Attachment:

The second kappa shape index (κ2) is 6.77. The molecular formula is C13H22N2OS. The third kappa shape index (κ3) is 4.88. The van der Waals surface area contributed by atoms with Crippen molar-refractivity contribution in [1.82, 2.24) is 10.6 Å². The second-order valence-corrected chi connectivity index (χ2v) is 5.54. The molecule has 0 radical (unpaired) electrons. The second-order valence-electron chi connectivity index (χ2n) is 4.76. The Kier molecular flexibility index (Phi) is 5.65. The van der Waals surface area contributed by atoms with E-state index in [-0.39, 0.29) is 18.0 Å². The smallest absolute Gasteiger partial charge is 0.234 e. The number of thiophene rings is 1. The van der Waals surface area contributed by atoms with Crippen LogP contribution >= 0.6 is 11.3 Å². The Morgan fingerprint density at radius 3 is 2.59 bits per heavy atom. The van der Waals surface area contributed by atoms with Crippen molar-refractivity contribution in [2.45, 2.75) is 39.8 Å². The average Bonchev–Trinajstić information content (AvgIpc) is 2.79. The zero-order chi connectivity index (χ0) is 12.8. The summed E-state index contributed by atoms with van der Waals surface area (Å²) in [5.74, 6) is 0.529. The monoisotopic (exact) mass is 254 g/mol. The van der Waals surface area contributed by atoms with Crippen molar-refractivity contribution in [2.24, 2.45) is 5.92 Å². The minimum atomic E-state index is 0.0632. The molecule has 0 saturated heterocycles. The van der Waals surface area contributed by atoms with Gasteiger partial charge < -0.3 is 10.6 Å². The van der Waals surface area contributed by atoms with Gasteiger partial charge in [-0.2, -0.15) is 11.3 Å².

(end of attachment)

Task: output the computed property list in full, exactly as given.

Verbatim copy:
The second kappa shape index (κ2) is 6.77. The molecular formula is C13H22N2OS. The third kappa shape index (κ3) is 4.88. The van der Waals surface area contributed by atoms with Crippen molar-refractivity contribution in [1.82, 2.24) is 10.6 Å². The second-order valence-corrected chi connectivity index (χ2v) is 5.54. The molecule has 0 radical (unpaired) electrons. The second-order valence-electron chi connectivity index (χ2n) is 4.76. The Kier molecular flexibility index (Phi) is 5.65. The van der Waals surface area contributed by atoms with E-state index in [-0.39, 0.29) is 18.0 Å². The smallest absolute Gasteiger partial charge is 0.234 e. The number of thiophene rings is 1. The van der Waals surface area contributed by atoms with Crippen LogP contribution >= 0.6 is 11.3 Å². The Morgan fingerprint density at radius 3 is 2.59 bits per heavy atom. The van der Waals surface area contributed by atoms with Crippen molar-refractivity contribution in [2.45, 2.75) is 39.8 Å². The average Bonchev–Trinajstić information content (AvgIpc) is 2.79. The zero-order chi connectivity index (χ0) is 12.8. The summed E-state index contributed by atoms with van der Waals surface area (Å²) in [5.74, 6) is 0.529. The monoisotopic (exact) mass is 254 g/mol. The van der Waals surface area contributed by atoms with Crippen molar-refractivity contribution in [2.24, 2.45) is 5.92 Å². The minimum atomic E-state index is 0.0632. The molecule has 0 saturated heterocycles. The van der Waals surface area contributed by atoms with Gasteiger partial charge < -0.3 is 10.6 Å². The van der Waals surface area contributed by atoms with Gasteiger partial charge in [-0.2, -0.15) is 11.3 Å².